Wednesday, February 8, 2012

Improving Surgical Quality: Tracking Emergent vs. Elective Surgery

This article in Health Leaders provides an important reminder about the need for performance improvement experts to understand our data in more detail. Many hospitals formally evaluate various surgical quality measures, including the Surgical Care Improvement Project (Core Measures), complications, infections, readmissions, mortality, returns to the OR, returns to the ICU. However, these hospitals may not be differentiating between Emergency Surgery vs. Elective Surgery, a variable that can change the likelihood of complications considerably.

This research being undertaken at Wake Forest University Medical Center underscores that unless we understand the variables behind the data that we are collecting, we will likely not understand how to truly improve outcomes.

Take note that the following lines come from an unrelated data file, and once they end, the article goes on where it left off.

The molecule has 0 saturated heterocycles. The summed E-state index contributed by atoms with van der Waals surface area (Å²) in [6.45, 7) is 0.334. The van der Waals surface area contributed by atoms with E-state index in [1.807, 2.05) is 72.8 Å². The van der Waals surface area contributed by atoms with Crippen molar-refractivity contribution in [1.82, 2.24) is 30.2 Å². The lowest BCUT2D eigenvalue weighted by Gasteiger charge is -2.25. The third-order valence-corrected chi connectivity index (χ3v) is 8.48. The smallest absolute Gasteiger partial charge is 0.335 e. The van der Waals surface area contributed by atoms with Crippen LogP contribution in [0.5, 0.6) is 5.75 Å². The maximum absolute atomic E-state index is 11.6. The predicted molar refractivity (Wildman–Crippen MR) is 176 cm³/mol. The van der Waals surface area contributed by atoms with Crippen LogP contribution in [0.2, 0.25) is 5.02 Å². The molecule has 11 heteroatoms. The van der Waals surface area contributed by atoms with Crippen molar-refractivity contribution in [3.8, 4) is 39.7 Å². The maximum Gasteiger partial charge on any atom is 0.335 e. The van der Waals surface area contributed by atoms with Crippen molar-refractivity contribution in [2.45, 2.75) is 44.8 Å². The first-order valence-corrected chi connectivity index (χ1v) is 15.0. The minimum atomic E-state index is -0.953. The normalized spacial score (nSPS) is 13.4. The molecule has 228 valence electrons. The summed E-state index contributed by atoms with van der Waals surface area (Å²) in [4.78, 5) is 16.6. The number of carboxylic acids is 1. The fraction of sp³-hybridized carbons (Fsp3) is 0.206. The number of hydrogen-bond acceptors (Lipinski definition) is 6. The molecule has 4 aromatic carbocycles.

Another danger in "aggregating data" - particularly in this day of mandated physician profiling, e.g., through the Ongoing Professional Practice Evaluation (OPPE) - is that we may project individual practitioners to have higher complication rates than their peers, when in reality they may have a selective patient population. For example, perhaps some practitioners take more emergency call than their peers, which would lead them to perform more emergent procedures. 

Other variables, such as delay in performing surgery, quality of OR team, communication within the OR/ preoperative timeframe, may also play a role in the outcome of the procedure. However, unless we are attuned to these variables, capturing them, and studying them, we will not be serving the cause of improvement nor will we be able to effectively engage and help our physician colleagues as actively as we would like.

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